question.jpgIn Divorce Law

The Income-Shares Model

The Income-Shares model is the most popular model used among states. Under the income-shares model, courts take into account the incomes of both parents to determine the child support obligation; many states will then multiply the parents’ combined income by a particular percentage (based on the number of children) to arrive at a support obligation (for instance, 15 percent of the combined income for one child, 25 percent for two children, and 30 percent for three children); that number will be divided in half, and the non-custodial parent will be obligated to pay it.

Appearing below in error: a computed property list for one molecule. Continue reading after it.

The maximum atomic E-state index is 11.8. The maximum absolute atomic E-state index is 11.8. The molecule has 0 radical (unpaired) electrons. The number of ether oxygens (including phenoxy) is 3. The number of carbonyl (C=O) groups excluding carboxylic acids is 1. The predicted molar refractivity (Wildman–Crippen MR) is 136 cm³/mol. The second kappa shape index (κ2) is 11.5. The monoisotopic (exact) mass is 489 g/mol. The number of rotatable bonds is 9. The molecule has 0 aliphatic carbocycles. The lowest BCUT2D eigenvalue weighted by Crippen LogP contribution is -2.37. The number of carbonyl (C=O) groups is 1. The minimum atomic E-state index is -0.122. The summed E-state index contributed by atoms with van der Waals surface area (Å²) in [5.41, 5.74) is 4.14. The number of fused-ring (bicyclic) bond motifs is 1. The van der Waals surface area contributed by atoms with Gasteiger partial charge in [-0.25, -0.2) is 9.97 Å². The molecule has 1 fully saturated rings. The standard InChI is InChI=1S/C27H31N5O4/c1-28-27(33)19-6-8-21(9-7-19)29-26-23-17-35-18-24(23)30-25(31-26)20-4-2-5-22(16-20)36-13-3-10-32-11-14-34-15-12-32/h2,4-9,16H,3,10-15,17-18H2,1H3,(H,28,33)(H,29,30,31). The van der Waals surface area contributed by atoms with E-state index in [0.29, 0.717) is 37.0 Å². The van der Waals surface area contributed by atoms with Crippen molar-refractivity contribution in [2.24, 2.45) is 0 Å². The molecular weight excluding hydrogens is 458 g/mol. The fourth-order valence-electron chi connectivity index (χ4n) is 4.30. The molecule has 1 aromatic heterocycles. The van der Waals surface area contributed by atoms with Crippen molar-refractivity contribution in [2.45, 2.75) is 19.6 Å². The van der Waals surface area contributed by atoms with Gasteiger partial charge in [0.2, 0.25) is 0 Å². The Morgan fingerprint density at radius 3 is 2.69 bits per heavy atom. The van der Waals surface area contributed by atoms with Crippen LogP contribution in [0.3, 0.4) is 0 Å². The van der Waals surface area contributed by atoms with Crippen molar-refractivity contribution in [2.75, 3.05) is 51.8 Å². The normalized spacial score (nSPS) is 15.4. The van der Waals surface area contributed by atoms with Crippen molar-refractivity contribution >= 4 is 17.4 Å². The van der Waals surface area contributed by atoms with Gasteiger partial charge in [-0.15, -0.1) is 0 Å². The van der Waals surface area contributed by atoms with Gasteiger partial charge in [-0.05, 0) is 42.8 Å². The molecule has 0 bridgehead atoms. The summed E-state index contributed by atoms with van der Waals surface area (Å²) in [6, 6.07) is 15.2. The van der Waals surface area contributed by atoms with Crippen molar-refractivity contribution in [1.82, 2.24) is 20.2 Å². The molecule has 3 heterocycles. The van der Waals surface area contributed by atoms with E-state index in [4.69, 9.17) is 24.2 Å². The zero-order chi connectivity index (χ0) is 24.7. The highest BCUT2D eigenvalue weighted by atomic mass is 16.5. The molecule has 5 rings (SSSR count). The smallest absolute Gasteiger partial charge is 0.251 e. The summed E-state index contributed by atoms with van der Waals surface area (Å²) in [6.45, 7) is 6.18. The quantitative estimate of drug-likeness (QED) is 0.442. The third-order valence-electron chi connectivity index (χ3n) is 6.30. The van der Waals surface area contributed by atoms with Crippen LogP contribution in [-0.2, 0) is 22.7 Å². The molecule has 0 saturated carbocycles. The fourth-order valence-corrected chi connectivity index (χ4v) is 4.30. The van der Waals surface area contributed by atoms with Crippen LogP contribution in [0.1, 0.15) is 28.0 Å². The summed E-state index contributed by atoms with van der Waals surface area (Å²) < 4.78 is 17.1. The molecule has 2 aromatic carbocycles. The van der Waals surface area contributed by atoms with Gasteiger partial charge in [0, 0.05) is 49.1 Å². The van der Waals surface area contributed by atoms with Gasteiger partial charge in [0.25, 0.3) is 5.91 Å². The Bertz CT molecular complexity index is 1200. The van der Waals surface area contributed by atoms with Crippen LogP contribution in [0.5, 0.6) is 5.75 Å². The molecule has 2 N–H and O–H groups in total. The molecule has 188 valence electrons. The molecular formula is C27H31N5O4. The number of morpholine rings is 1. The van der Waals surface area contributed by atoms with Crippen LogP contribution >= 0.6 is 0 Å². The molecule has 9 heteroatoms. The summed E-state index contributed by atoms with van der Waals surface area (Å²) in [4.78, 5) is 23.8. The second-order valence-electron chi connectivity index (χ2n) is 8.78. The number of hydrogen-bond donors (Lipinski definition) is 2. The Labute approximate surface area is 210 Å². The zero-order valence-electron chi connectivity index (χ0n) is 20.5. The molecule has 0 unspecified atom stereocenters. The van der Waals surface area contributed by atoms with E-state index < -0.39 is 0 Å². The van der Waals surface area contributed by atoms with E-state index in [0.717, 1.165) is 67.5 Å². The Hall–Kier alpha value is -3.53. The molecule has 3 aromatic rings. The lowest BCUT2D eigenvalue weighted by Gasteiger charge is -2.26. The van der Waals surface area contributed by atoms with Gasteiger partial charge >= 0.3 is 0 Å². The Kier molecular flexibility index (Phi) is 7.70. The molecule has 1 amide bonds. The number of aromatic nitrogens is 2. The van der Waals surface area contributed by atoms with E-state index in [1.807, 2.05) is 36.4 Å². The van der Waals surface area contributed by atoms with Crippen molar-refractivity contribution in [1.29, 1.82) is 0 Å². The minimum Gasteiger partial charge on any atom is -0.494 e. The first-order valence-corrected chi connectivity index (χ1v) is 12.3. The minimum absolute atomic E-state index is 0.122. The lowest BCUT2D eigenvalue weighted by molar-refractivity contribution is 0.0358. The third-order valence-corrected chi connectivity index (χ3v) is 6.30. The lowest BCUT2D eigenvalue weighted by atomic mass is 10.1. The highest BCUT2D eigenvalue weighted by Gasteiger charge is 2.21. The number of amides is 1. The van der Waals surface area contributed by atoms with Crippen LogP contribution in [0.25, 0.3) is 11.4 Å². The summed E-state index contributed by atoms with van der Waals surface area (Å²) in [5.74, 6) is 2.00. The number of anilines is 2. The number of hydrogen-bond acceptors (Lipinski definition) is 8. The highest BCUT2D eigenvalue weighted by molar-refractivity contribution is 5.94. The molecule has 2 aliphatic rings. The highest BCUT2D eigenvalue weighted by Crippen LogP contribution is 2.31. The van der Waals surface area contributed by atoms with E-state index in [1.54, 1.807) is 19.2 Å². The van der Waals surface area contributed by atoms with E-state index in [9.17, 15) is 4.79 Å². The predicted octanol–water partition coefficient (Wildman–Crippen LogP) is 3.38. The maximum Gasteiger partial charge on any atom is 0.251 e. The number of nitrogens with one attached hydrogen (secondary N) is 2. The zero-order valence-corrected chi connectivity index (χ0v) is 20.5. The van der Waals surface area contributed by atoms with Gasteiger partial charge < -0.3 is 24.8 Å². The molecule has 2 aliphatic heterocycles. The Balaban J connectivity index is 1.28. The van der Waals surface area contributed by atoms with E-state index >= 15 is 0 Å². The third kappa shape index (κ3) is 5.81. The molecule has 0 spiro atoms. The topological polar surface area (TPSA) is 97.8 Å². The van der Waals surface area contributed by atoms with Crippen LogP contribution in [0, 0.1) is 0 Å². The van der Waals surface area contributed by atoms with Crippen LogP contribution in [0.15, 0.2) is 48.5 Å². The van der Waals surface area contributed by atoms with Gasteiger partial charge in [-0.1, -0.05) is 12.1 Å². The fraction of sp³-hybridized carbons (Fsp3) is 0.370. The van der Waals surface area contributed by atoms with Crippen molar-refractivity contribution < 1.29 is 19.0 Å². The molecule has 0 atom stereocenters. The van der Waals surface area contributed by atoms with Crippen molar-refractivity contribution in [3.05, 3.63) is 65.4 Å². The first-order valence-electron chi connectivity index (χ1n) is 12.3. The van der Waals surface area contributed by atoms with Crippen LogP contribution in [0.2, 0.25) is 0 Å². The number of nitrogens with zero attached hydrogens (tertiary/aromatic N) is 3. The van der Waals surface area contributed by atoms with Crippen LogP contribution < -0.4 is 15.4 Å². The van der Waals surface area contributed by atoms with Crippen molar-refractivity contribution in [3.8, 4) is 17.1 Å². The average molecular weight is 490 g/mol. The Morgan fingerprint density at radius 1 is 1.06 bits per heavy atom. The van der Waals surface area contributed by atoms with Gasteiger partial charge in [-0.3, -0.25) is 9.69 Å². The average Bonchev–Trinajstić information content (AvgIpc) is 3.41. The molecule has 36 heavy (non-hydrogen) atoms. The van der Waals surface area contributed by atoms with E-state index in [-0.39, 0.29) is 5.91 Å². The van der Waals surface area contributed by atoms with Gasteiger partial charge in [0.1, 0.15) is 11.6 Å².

Still, other states have child support tables; a court will look at the parents’ combined incomes and apply the child support amount dictated by the guideline chart; the amount is then divided between the parents according to their incomes. The non-custodial parent will then have to pay his or her proportionate share to the custodial parent because it is assumed that the custodial parent will pay his or her share by virtue of being the custodial parent.